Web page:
Hervir (Spanish for, “to boil”) comes from the Latin fervere (“to be hot, burn, boil”).
The best part: from this same root, we also get the English… fever!
This is thus another example of the pattern where Spanish lost the initial F and replaced it with the (unspoken) “H”: Hoja-Foliage, Huir-Fugitive, etc.
The Spanish huso (“spindle” — what Cinderella uses to weave!) comes from the Latin for the same: fusus.
The transition is clear when we remember that the initial F in Latin usually turned into an “h” in Spanish: fig vs higo, for example. Or herir vs interfere, for another.
From the same Latin root fusus, we also get the English… fuse. Why? Well, look at the shape: an old-school spindle looks like a big fuse!
Thus, we can see the f‑s of fuse map clearly to the h‑s of huso.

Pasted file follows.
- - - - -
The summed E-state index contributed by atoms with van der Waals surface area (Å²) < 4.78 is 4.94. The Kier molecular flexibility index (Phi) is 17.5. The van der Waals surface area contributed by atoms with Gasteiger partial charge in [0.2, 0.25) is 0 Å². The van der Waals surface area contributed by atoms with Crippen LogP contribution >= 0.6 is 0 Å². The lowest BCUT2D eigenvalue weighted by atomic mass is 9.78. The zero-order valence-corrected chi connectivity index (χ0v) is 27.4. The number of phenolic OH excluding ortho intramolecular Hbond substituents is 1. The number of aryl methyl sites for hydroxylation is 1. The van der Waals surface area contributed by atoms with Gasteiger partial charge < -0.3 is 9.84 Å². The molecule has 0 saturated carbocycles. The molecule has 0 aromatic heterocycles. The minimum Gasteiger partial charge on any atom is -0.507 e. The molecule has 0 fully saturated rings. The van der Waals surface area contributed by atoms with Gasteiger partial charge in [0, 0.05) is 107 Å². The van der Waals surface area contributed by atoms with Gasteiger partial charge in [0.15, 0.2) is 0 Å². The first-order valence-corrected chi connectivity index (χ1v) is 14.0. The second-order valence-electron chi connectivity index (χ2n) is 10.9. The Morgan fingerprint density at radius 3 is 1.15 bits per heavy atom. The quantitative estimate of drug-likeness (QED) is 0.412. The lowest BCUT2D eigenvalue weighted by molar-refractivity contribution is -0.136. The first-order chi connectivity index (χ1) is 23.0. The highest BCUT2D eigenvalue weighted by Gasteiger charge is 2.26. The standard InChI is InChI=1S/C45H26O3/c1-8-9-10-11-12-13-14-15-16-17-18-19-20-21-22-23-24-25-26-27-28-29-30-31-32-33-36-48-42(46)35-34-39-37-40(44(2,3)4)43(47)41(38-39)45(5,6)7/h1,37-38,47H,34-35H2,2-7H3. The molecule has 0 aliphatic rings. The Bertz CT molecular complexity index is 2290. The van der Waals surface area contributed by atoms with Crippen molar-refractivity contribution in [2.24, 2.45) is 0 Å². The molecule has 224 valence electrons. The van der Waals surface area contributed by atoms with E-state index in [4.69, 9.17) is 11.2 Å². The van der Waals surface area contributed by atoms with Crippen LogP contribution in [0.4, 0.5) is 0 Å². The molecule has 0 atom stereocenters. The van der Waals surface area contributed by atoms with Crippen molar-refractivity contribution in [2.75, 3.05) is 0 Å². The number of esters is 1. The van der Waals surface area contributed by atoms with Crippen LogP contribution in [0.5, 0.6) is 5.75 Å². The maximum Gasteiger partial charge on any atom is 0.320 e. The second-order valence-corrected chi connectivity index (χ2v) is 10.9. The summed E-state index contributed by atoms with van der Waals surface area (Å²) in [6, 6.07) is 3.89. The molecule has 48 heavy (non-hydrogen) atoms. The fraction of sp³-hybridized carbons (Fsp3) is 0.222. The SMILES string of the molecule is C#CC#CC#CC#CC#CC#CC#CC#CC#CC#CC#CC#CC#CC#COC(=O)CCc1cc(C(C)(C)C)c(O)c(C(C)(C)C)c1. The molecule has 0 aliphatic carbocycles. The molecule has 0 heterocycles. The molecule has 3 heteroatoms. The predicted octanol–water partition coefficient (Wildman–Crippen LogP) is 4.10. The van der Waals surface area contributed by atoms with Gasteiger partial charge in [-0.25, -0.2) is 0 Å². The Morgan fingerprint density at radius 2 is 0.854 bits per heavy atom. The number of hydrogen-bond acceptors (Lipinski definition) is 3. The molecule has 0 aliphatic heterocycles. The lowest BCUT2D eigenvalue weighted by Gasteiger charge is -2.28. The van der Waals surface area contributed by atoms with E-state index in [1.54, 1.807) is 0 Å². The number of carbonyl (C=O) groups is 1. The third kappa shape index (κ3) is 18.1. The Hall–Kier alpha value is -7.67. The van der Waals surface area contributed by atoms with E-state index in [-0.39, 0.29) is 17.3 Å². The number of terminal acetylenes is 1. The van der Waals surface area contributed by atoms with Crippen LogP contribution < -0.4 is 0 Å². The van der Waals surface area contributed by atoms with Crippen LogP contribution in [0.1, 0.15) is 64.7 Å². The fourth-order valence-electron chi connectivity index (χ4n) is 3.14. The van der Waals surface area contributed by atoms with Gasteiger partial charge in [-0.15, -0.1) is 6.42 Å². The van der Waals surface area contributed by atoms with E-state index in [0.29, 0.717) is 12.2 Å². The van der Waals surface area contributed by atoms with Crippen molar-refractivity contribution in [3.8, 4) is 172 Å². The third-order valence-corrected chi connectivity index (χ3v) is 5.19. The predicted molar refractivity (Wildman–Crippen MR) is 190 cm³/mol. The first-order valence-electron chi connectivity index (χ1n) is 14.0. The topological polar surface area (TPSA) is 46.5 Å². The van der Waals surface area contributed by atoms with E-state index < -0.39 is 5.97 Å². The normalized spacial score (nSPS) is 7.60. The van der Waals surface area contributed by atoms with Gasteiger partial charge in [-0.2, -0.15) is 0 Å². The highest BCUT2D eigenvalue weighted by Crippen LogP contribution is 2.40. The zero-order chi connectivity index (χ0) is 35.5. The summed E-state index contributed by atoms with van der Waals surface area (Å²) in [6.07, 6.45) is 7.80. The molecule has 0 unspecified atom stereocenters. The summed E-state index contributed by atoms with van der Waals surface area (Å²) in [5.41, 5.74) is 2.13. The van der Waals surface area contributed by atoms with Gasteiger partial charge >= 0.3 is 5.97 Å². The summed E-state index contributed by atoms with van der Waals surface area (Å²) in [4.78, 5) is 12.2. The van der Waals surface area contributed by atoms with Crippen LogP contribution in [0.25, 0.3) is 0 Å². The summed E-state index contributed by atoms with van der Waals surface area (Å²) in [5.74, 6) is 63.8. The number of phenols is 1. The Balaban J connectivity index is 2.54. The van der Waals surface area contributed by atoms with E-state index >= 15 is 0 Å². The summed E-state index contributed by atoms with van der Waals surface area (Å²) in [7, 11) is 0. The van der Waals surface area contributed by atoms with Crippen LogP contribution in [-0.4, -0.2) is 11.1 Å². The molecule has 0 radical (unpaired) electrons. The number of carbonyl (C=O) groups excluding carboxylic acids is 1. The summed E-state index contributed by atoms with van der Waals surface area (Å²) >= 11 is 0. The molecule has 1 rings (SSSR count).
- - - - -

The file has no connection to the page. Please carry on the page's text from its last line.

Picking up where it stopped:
The Spanish hongo, for “mushroom,” doesn’t sound anything like its English counterpart “mushroom.” But it does come from the Latin fungus from which we get the English synonym for mushroom… fungus.
The relation between hongo and fungus is easy to remember if we remember that, as Latin evolved into Spanish, the initial f- (followed by a vowel) usually transformed into an h-. Thus, the f‑n-g for fungus maps exactly to the h‑n-g of hongo.
A “shooting star” in Spanish is an estrella fugaz. Since estrella means “star”, then fugaz is the parallel to “shooting.”
Fugaz comes from the Latin fugere which means, “to run away; flee” — from which we get the English fugitive.
The mapping is obvious with the f‑g retained in both versions.
Thus, in Spanish, a shooting star is literally, a fleeing star. But fleeing from what?
Hierro is just Spanish for “iron”.
Here’s where it gets interesting: the Latin words beginning with f- generally turned into the silent h- in Spanish but not in the other Romantic languages, and thus hierro (from the Latin ferrum) is related to: